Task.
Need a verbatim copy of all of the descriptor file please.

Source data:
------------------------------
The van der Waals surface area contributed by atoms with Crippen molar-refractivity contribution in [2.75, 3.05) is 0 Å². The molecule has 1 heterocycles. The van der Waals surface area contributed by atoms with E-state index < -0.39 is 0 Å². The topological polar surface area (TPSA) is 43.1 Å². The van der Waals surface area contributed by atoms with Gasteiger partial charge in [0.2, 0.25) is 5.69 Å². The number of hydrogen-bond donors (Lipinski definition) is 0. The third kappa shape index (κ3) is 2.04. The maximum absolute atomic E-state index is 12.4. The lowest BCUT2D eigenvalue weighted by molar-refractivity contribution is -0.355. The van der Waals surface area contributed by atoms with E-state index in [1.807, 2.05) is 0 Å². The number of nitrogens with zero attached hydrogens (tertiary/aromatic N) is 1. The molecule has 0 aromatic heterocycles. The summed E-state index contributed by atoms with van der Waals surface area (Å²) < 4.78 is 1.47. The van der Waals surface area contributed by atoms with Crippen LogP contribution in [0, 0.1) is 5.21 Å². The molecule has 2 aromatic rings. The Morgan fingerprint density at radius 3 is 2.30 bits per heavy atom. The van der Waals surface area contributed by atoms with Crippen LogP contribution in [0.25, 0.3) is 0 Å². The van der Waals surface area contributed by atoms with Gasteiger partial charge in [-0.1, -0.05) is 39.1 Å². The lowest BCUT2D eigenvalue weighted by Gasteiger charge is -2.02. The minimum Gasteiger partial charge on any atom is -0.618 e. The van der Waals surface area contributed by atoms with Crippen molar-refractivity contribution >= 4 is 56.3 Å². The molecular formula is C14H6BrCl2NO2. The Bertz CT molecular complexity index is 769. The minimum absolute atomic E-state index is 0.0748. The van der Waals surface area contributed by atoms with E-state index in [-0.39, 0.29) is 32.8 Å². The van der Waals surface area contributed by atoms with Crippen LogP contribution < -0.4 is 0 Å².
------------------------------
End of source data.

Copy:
The van der Waals surface area contributed by atoms with Crippen molar-refractivity contribution in [2.75, 3.05) is 0 Å². The molecule has 1 heterocycles. The van der Waals surface area contributed by atoms with E-state index < -0.39 is 0 Å². The topological polar surface area (TPSA) is 43.1 Å². The van der Waals surface area contributed by atoms with Gasteiger partial charge in [0.2, 0.25) is 5.69 Å². The number of hydrogen-bond donors (Lipinski definition) is 0. The third kappa shape index (κ3) is 2.04. The maximum absolute atomic E-state index is 12.4. The lowest BCUT2D eigenvalue weighted by molar-refractivity contribution is -0.355. The van der Waals surface area contributed by atoms with E-state index in [1.807, 2.05) is 0 Å². The number of nitrogens with zero attached hydrogens (tertiary/aromatic N) is 1. The molecule has 0 aromatic heterocycles. The summed E-state index contributed by atoms with van der Waals surface area (Å²) < 4.78 is 1.47. The van der Waals surface area contributed by atoms with Crippen LogP contribution in [0, 0.1) is 5.21 Å². The molecule has 2 aromatic rings. The Morgan fingerprint density at radius 3 is 2.30 bits per heavy atom. The van der Waals surface area contributed by atoms with Crippen LogP contribution in [0.25, 0.3) is 0 Å². The van der Waals surface area contributed by atoms with Gasteiger partial charge in [-0.1, -0.05) is 39.1 Å². The lowest BCUT2D eigenvalue weighted by Gasteiger charge is -2.02. The minimum Gasteiger partial charge on any atom is -0.618 e. The van der Waals surface area contributed by atoms with Crippen molar-refractivity contribution >= 4 is 56.3 Å². The molecular formula is C14H6BrCl2NO2. The Bertz CT molecular complexity index is 769. The minimum absolute atomic E-state index is 0.0748. The van der Waals surface area contributed by atoms with E-state index in [-0.39, 0.29) is 32.8 Å². The van der Waals surface area contributed by atoms with Crippen LogP contribution < -0.4 is 0 Å².